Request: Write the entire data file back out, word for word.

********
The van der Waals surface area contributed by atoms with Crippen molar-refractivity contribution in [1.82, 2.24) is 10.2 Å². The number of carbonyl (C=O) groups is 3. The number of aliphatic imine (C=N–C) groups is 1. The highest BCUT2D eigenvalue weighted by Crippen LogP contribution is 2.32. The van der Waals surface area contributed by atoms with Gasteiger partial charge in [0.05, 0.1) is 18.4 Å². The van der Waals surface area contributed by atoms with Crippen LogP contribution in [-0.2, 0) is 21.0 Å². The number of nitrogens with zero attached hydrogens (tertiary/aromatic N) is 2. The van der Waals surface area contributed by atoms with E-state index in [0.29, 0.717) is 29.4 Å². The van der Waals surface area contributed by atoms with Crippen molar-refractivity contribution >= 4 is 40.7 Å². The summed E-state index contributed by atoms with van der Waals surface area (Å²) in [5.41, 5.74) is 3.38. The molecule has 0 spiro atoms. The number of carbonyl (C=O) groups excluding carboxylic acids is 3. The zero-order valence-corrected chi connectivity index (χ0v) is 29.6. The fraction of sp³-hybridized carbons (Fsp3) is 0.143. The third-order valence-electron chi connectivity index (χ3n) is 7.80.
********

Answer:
The van der Waals surface area contributed by atoms with Crippen molar-refractivity contribution in [1.82, 2.24) is 10.2 Å². The number of carbonyl (C=O) groups is 3. The number of aliphatic imine (C=N–C) groups is 1. The highest BCUT2D eigenvalue weighted by Crippen LogP contribution is 2.32. The van der Waals surface area contributed by atoms with Gasteiger partial charge in [0.05, 0.1) is 18.4 Å². The van der Waals surface area contributed by atoms with Crippen LogP contribution in [-0.2, 0) is 21.0 Å². The number of nitrogens with zero attached hydrogens (tertiary/aromatic N) is 2. The van der Waals surface area contributed by atoms with E-state index in [0.29, 0.717) is 29.4 Å². The van der Waals surface area contributed by atoms with Crippen molar-refractivity contribution >= 4 is 40.7 Å². The summed E-state index contributed by atoms with van der Waals surface area (Å²) in [5.41, 5.74) is 3.38. The molecule has 0 spiro atoms. The number of carbonyl (C=O) groups excluding carboxylic acids is 3. The zero-order valence-corrected chi connectivity index (χ0v) is 29.6. The fraction of sp³-hybridized carbons (Fsp3) is 0.143. The third-order valence-electron chi connectivity index (χ3n) is 7.80.